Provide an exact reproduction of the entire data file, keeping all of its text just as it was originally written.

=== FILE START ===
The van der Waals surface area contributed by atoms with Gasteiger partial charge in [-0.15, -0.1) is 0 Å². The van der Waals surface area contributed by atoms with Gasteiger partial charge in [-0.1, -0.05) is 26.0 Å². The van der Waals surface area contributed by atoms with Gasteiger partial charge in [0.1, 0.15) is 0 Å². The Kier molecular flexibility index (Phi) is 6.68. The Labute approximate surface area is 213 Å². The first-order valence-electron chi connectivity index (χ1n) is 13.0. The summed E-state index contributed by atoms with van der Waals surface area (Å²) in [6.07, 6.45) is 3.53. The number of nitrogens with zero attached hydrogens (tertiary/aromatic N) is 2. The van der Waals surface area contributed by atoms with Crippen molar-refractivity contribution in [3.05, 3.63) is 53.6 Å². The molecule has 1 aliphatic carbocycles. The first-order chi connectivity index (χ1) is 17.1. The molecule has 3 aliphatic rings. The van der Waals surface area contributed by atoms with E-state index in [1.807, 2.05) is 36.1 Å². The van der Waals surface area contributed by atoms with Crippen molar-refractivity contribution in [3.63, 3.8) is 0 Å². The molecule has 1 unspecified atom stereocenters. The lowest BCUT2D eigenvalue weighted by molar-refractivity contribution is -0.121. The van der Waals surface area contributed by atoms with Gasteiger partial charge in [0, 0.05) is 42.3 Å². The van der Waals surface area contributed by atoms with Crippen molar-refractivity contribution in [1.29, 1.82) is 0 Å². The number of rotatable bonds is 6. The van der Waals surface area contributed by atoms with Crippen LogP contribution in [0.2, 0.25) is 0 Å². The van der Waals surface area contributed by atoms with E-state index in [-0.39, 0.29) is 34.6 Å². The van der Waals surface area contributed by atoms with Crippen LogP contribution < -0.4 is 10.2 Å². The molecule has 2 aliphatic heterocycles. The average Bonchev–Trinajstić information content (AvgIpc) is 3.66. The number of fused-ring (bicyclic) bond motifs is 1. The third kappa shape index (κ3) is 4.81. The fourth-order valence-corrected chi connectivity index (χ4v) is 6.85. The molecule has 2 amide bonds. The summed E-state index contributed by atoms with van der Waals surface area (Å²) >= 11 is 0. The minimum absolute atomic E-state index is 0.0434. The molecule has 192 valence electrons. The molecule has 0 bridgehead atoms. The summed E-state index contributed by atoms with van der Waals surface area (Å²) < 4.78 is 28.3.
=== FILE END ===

The van der Waals surface area contributed by atoms with Gasteiger partial charge in [-0.15, -0.1) is 0 Å². The van der Waals surface area contributed by atoms with Gasteiger partial charge in [-0.1, -0.05) is 26.0 Å². The van der Waals surface area contributed by atoms with Gasteiger partial charge in [0.1, 0.15) is 0 Å². The Kier molecular flexibility index (Phi) is 6.68. The Labute approximate surface area is 213 Å². The first-order valence-electron chi connectivity index (χ1n) is 13.0. The summed E-state index contributed by atoms with van der Waals surface area (Å²) in [6.07, 6.45) is 3.53. The number of nitrogens with zero attached hydrogens (tertiary/aromatic N) is 2. The van der Waals surface area contributed by atoms with Crippen molar-refractivity contribution in [3.05, 3.63) is 53.6 Å². The molecule has 1 aliphatic carbocycles. The first-order chi connectivity index (χ1) is 17.1. The molecule has 3 aliphatic rings. The van der Waals surface area contributed by atoms with E-state index in [1.807, 2.05) is 36.1 Å². The van der Waals surface area contributed by atoms with Crippen molar-refractivity contribution in [3.63, 3.8) is 0 Å². The molecule has 1 unspecified atom stereocenters. The lowest BCUT2D eigenvalue weighted by molar-refractivity contribution is -0.121. The van der Waals surface area contributed by atoms with Gasteiger partial charge in [0, 0.05) is 42.3 Å². The van der Waals surface area contributed by atoms with Crippen molar-refractivity contribution in [1.29, 1.82) is 0 Å². The number of rotatable bonds is 6. The van der Waals surface area contributed by atoms with Crippen LogP contribution in [0.2, 0.25) is 0 Å². The van der Waals surface area contributed by atoms with E-state index in [-0.39, 0.29) is 34.6 Å². The van der Waals surface area contributed by atoms with Crippen LogP contribution < -0.4 is 10.2 Å². The molecule has 2 aliphatic heterocycles. The average Bonchev–Trinajstić information content (AvgIpc) is 3.66. The number of fused-ring (bicyclic) bond motifs is 1. The third kappa shape index (κ3) is 4.81. The fourth-order valence-corrected chi connectivity index (χ4v) is 6.85. The molecule has 2 amide bonds. The summed E-state index contributed by atoms with van der Waals surface area (Å²) >= 11 is 0. The minimum absolute atomic E-state index is 0.0434. The molecule has 192 valence electrons. The molecule has 0 bridgehead atoms. The summed E-state index contributed by atoms with van der Waals surface area (Å²) < 4.78 is 28.3.